The D-backs and Braves talked about Upton at the winter meetings, but there was no match, because the Braves were not willing to include shortstop Andrelton Simmons or Prado, a scenario that changed when the Braves added Prado to the package recently. When Atlanta added minor league shortstop Nick Ahmed, the D-backs were persuaded.
The Diamondbacks acknowledged the possibility of Upton fulfilling his immense potential in a more comfortable environment in Atlanta, but they did not believe it would happen in Arizona.
Upton, the first player taken in the 2005 draft, hit .278 with 108 home runs after being promoted to the big leagues at 19 in 2007, and he signed a six-year, $51.5 million contract in the spring of 2010 that will pay him $38.5 million over the next three seasons. The D-backs recently agreed to trade him to the Seattle Mariners, but the M’s were one of four teams on Upton’s no-trade list, and he rejected the deal. He hit .280 with 17 home runs last season while battling a thumb injury.
Upton could not help but feel pressure, Towers surmised, and the trade might be the best thing for him.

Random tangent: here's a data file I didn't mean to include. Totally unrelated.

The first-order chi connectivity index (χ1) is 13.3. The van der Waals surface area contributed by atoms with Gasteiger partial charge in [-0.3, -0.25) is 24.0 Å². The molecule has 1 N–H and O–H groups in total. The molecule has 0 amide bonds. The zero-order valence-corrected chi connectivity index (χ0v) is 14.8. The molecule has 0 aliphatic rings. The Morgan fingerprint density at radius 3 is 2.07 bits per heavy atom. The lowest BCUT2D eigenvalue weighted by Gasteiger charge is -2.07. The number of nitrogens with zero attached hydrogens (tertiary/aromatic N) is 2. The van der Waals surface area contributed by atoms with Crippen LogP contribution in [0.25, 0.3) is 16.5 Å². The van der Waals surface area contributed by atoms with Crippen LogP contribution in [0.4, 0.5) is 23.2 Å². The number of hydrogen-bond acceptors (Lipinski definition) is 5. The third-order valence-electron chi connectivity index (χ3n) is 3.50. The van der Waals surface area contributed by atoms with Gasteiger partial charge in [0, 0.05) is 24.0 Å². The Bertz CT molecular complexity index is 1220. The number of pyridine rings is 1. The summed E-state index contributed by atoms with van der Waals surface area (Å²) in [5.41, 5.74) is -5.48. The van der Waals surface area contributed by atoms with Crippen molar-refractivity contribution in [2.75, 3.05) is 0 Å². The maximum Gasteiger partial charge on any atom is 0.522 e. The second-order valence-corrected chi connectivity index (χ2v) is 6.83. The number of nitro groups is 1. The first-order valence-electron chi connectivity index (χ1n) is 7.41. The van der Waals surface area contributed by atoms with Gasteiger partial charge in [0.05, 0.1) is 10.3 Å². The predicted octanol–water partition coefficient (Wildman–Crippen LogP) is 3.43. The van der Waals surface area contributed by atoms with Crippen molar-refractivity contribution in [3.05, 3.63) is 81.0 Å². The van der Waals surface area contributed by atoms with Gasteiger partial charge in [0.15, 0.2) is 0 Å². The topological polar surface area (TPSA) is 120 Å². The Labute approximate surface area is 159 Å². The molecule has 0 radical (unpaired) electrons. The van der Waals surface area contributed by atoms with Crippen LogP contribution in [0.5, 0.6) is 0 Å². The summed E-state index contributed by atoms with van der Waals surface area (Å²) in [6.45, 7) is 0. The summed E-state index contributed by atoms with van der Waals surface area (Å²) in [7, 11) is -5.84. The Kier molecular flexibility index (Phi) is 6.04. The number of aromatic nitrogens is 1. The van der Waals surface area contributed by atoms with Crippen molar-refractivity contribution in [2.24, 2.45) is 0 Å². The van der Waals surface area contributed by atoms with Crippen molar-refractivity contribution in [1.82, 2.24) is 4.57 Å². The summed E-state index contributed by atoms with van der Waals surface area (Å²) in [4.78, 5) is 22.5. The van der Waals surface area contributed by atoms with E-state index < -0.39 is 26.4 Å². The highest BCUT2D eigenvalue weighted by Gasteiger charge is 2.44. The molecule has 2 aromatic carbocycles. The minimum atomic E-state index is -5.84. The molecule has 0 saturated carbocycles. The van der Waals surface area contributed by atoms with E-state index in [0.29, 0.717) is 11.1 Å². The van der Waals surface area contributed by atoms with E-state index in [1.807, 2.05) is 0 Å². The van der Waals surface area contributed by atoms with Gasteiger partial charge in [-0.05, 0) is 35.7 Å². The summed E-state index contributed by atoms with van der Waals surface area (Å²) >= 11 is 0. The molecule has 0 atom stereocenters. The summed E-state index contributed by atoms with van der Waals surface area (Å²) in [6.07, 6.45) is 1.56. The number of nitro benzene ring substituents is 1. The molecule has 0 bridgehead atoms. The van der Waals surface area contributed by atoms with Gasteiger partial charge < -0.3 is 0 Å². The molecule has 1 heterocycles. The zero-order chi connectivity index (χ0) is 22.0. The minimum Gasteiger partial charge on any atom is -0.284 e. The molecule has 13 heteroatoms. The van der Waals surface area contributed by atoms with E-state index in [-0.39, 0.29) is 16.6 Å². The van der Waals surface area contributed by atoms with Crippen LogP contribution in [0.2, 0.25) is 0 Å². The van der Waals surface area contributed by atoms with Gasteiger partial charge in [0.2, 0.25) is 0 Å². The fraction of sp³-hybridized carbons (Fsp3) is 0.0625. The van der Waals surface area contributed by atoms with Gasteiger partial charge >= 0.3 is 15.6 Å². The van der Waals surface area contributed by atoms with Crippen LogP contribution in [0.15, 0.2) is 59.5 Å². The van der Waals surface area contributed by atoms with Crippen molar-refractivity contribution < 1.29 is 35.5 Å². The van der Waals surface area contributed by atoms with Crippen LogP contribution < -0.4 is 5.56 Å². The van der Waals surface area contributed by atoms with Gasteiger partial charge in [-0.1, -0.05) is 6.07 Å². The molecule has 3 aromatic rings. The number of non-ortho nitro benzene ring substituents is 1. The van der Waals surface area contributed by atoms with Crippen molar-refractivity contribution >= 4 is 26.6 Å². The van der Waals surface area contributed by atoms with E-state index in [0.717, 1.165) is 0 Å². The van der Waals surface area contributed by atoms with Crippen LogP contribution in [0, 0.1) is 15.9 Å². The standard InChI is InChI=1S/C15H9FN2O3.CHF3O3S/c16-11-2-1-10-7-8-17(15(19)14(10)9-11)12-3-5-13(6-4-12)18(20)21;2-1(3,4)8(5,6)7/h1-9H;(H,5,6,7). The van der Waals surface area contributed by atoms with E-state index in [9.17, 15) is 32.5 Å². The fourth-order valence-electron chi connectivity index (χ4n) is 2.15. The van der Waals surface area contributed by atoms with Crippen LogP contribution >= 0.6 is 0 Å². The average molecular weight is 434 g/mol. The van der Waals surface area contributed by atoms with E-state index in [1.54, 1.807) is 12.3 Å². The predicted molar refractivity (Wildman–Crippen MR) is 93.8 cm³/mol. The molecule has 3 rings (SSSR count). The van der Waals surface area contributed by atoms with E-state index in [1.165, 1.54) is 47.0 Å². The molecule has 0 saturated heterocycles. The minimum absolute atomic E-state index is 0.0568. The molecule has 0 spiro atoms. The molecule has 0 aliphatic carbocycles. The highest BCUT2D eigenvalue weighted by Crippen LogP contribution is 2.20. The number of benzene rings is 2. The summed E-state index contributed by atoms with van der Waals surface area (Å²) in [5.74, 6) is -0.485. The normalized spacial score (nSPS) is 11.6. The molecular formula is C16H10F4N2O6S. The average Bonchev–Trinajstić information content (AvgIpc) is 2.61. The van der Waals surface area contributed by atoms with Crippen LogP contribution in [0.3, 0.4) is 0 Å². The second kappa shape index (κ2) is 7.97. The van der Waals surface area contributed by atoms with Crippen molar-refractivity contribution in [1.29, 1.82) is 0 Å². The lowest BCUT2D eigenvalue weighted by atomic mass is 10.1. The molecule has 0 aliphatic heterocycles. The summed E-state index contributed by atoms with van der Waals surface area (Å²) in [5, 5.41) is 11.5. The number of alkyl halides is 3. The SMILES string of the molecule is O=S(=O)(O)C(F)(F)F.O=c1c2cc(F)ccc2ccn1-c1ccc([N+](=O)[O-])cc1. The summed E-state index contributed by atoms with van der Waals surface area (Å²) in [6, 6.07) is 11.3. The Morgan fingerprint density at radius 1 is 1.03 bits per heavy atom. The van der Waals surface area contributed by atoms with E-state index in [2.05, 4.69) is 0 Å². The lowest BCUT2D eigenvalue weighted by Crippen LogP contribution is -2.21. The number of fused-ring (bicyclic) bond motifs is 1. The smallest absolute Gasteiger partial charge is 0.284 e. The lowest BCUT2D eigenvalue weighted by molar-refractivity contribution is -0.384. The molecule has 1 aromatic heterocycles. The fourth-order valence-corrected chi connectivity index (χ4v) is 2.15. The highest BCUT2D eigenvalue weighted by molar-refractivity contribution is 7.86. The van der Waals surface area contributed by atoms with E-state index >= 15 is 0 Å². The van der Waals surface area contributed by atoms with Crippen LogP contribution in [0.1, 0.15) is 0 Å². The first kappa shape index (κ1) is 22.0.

"Now, having an opportunity to go to a different place to where he is going to fit in with some star players, to where he’s kind of a piece of the puzzle rather than the centerpiece and the big piece, I think some pressure will be off of him. He gets to reunite with his brother (B.J.). I wouldn’t be surprised if he goes out and has a very successful career, and I hope he does.
"I’m not looking into the art of winning a deal, I want a deal that benefits both sides. The more deals that benefit both parties, the more deals you are apt to make in the future."
Upton, 25, will join his older brother B.J., 28, and right fielder Jason Heyward, 23, to give one of the Braves one of the best outfields in baseball for at least the next three years. B.J. Upton recently agreed to a five-year, $75.25 million free-agent contract with the Braves, and Atlanta is relatively close to the family’s home in Virginia.